Dredge v. Forsyth, 67 U.S. 563 (1862)
U.S. Supreme CourtDredge v. Forsyth, 67 U.S. 2 Black 563 563 (1862)
Dredge v. Forsyth
67 U.S. (2 Black) 563
1. An exception taken to the ruling of a court before the retirement of the jury from the bar may be drawn out in form and sealed by the Judge afterwards.
2. The time within which it may be so drawn out and presented to the court must depend upon the rules and practice of the court, and the judicial discretion of the presiding justice.
3. A patent for land adjoining Peoria, subject to the rights of all persons (French Villagers) claiming under the Act of 1423, confers, notwithstanding that reservation, a title in fee simple upon the patentee.
4. The title under such patent may be superseded and annulled by a survey under the Act of 1823, but it is in the meantime good on its face, and will afford protection to the patentee in possession under it.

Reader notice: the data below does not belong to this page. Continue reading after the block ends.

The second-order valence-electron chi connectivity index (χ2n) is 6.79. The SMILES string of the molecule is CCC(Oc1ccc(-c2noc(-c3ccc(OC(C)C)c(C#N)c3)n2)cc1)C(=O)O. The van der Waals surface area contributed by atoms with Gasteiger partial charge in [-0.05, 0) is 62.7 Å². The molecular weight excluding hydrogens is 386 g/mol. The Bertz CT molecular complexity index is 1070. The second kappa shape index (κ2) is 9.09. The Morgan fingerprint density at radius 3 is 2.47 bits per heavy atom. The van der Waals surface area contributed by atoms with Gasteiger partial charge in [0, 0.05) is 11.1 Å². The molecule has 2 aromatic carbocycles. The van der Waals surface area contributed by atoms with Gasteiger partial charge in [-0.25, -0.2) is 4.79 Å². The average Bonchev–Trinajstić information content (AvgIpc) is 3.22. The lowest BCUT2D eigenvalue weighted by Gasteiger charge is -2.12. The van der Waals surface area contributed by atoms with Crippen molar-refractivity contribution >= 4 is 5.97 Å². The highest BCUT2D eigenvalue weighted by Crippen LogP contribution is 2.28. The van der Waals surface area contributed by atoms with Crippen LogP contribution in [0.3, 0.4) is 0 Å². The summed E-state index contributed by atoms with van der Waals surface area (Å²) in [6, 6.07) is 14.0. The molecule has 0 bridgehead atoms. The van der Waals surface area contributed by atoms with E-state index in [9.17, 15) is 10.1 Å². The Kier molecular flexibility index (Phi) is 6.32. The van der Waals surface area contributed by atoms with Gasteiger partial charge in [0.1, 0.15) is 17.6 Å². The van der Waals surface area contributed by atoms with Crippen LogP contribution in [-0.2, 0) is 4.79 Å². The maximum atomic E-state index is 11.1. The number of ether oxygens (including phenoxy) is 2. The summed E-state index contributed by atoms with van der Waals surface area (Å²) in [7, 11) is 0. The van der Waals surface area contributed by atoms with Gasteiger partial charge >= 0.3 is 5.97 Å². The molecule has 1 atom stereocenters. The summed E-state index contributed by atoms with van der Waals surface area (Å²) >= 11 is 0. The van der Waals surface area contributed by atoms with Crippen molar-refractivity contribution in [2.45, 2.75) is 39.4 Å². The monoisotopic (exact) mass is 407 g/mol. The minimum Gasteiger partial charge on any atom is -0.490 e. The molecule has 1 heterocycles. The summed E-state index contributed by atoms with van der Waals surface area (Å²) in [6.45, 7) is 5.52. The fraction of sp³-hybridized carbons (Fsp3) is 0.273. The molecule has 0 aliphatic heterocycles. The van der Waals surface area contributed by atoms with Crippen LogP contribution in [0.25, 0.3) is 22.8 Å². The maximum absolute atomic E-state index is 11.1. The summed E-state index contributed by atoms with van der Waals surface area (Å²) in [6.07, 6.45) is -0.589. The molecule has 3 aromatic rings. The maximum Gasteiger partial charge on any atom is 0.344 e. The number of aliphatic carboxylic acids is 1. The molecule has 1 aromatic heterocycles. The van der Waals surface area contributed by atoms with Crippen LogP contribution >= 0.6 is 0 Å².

5. The clause making the patent subject to claims under the act
of 1823, was intended to exonerate the United States from liability in case a better title should be proved, and does not create a trust in the patentee for the use of any villager who may afterwards get it surveyed to himself.
6. If the patentee takes possession of the land and holds it under the patent, his possession is adverse, and not subservient to a claimant under the act of 1823.
7. Although a confirmed claim under the act of 1823 is on its face a better title than that acquired under a patent issued before the confirmation of, but subject to that claim, yet if the patentee has been in possession seven years before suit brought, the Illinois statute of limitation will protect him.
8. A patentee of a quarter section is secure in his title to the whole of it if he has been in possession of a part, claiming the whole for seven years, though it has been subdivided into lots upon some of which he had no actual residence or occupancy.